Today I attended a funeral in bright pink socks. I woke up late, grabbed the only decent clean pair of socks available, missed the bus and stood ten minutes in the shower getting my shoes soaked before the next bus arrived. I was late in arriving at the funeral care centre but just on time as they had ran over time. The men stood outside waiting as the ladies crowded the narrow corridor inside. I barely made it on time for the first takbir of the solat jenazah. Then, the women took turns paying their last respects for the imam’s wife.
Apparently the mandi jenazah, or the cleansing ritual for the deceased took place at the centre as well. This was a pleasant surprise as the centre looks more accustomed to Christian funerals; I guess they improvised with what was provided. The little room where the body is resting in the coffin was packed and half the crowd prayed outside the room during solat jenazah.
I was told later the body was buried in the coffin with the bottom-inside of the coffin lined with a layer of soil to keep to the Sunnah (standard procedure for Muslim burial is the body lowered directly to the ground, no coffin, only several planks of wood to keep the body in place). The cemetery was mixed but they probably allocated specific zones for different religious faiths. The coffin was brought out in a black funeral car with a man in black attire in a black top hat and a black walking stick walking preceding the vehicle. I guess apart from the Muslim ritual to prepare the body for burial, the other aspects were pretty much British.
I said a little prayer and took a quick glance before letting the next in line to pay her respects. I can’t bring myself to look at faces of the deceased for long; I prefer to keep the memory of them while they’re alive.I ’ve never seen most of the ladies who turned up for the funeral before. Females are the minority during Terawih prayers in Ramadan and the large numbers only come during Eid prayers or the fortnightly family gatherings at the mosque where there’s abundance of free food. Today at least 10 families came. By family I meant those who came with their spouses or siblings and their children.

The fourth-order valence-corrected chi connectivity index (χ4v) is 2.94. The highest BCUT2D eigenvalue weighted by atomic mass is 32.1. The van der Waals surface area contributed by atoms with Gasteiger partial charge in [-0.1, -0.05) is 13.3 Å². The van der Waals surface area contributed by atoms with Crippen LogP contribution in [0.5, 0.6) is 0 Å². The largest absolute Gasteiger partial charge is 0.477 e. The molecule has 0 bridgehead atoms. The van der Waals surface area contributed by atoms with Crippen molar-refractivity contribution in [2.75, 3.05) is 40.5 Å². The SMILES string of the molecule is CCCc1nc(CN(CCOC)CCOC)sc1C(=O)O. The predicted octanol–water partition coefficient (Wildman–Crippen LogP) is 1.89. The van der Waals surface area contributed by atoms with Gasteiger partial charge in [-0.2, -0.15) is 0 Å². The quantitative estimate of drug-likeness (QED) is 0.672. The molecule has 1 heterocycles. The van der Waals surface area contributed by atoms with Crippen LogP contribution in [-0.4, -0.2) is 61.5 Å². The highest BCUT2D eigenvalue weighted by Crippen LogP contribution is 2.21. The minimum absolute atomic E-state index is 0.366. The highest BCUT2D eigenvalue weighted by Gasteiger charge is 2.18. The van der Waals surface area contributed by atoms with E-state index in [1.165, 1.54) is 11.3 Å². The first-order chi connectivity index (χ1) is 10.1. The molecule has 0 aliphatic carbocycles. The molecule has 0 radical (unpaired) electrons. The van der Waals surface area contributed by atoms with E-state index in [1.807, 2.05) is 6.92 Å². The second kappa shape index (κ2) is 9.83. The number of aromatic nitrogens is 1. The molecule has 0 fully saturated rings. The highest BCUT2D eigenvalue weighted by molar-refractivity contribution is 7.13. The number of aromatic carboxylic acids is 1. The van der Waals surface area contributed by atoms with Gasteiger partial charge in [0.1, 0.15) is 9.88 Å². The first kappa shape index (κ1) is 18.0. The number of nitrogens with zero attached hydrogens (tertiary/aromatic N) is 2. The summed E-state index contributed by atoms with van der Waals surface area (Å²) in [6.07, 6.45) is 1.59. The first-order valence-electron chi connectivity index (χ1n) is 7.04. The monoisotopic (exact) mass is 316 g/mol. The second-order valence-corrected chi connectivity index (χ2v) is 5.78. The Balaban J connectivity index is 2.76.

After seeing the body sent off for burial, I was treated to lunch before we were due to return to the mosque in a couple hours for another short prayer session. The Bruneian lady’s place where my friend and I rested for a while had assorted Malay kuih and we had kuih kapit and almond London (chocolate almond cookies) for mid-afternoon snack. We just came back from a solemn affair and yet if felt like Raya having tea in her living room. We returned to the mosque just in time as they were serving food to everyone who attended the service earlier, so had second lunch. It was lamb shish wrap earlier and then lamb curry. They gave me some of the untouched leftovers to bring home together with some naan. Mind you, I just made lamb curry yesterday, so that makes a week of lamb? Oh boy.
As usual, they gave generous portions of curry and rice to everyone, and most of the ladies only managed half their plate. The rest were thrown into the rubbish bag. I never liked having good food wasted, next time I’m attending another of their makan parties I’ll make sure I bring a stack of food containers. Maybe I should get several of the large metal food containers to donate to the mosque for them to serve food in so people are free to take as much or as little as they want instead distributing single portions of curry and rice on plates (which makes it very difficult to pack left overs).
People in mosques that I visit have always been very nice to me. Whether it’s KL, Seremban, Melaka, London, or Bath, I hardly return from my visits empty handed (or empty handed but with a full tummy), Alhamdulillah. Ramadan the year before the imam’s wife always made sure I had something to bring home after prayers. Every time she packs me the left overs it’ll last me a week. Her spirit lives on as I come home with ration for the next couple of days, insyaAllah.
May Allah bless arwah Nikhat Azami.